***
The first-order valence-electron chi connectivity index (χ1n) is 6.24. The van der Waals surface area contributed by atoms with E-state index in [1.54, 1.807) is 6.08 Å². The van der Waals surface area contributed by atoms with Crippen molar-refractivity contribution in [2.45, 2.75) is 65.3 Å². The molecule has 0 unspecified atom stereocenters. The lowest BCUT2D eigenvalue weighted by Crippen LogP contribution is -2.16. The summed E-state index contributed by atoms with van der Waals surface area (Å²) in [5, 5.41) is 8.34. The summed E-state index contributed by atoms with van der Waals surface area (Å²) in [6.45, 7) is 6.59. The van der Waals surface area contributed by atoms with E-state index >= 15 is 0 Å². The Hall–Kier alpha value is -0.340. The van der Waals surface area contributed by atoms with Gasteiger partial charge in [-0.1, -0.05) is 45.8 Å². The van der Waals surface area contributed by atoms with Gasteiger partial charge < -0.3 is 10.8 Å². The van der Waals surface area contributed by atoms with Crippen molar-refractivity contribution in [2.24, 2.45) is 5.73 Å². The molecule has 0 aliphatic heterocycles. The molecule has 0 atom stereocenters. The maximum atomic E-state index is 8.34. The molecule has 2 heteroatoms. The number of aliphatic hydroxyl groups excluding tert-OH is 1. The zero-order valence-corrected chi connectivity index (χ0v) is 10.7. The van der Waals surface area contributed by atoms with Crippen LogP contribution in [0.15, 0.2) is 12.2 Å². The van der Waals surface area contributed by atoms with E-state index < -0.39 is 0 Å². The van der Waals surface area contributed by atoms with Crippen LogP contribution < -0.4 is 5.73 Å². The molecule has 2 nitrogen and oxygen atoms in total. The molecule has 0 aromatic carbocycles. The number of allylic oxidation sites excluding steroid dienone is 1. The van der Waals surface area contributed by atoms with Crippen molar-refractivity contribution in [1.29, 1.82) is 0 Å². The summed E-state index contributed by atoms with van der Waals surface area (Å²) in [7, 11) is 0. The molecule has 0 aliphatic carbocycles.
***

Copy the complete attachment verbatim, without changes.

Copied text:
The first-order valence-electron chi connectivity index (χ1n) is 6.24. The van der Waals surface area contributed by atoms with E-state index in [1.54, 1.807) is 6.08 Å². The van der Waals surface area contributed by atoms with Crippen molar-refractivity contribution in [2.45, 2.75) is 65.3 Å². The molecule has 0 unspecified atom stereocenters. The lowest BCUT2D eigenvalue weighted by Crippen LogP contribution is -2.16. The summed E-state index contributed by atoms with van der Waals surface area (Å²) in [5, 5.41) is 8.34. The summed E-state index contributed by atoms with van der Waals surface area (Å²) in [6.45, 7) is 6.59. The van der Waals surface area contributed by atoms with E-state index >= 15 is 0 Å². The Hall–Kier alpha value is -0.340. The van der Waals surface area contributed by atoms with Gasteiger partial charge in [-0.1, -0.05) is 45.8 Å². The van der Waals surface area contributed by atoms with Gasteiger partial charge < -0.3 is 10.8 Å². The van der Waals surface area contributed by atoms with Crippen molar-refractivity contribution in [2.24, 2.45) is 5.73 Å². The molecule has 0 aliphatic heterocycles. The molecule has 0 atom stereocenters. The maximum atomic E-state index is 8.34. The molecule has 2 heteroatoms. The number of aliphatic hydroxyl groups excluding tert-OH is 1. The zero-order valence-corrected chi connectivity index (χ0v) is 10.7. The van der Waals surface area contributed by atoms with Crippen LogP contribution in [0.15, 0.2) is 12.2 Å². The van der Waals surface area contributed by atoms with E-state index < -0.39 is 0 Å². The van der Waals surface area contributed by atoms with Crippen LogP contribution < -0.4 is 5.73 Å². The molecule has 2 nitrogen and oxygen atoms in total. The molecule has 0 aromatic carbocycles. The number of allylic oxidation sites excluding steroid dienone is 1. The van der Waals surface area contributed by atoms with Crippen molar-refractivity contribution in [1.29, 1.82) is 0 Å². The summed E-state index contributed by atoms with van der Waals surface area (Å²) in [7, 11) is 0. The molecule has 0 aliphatic carbocycles.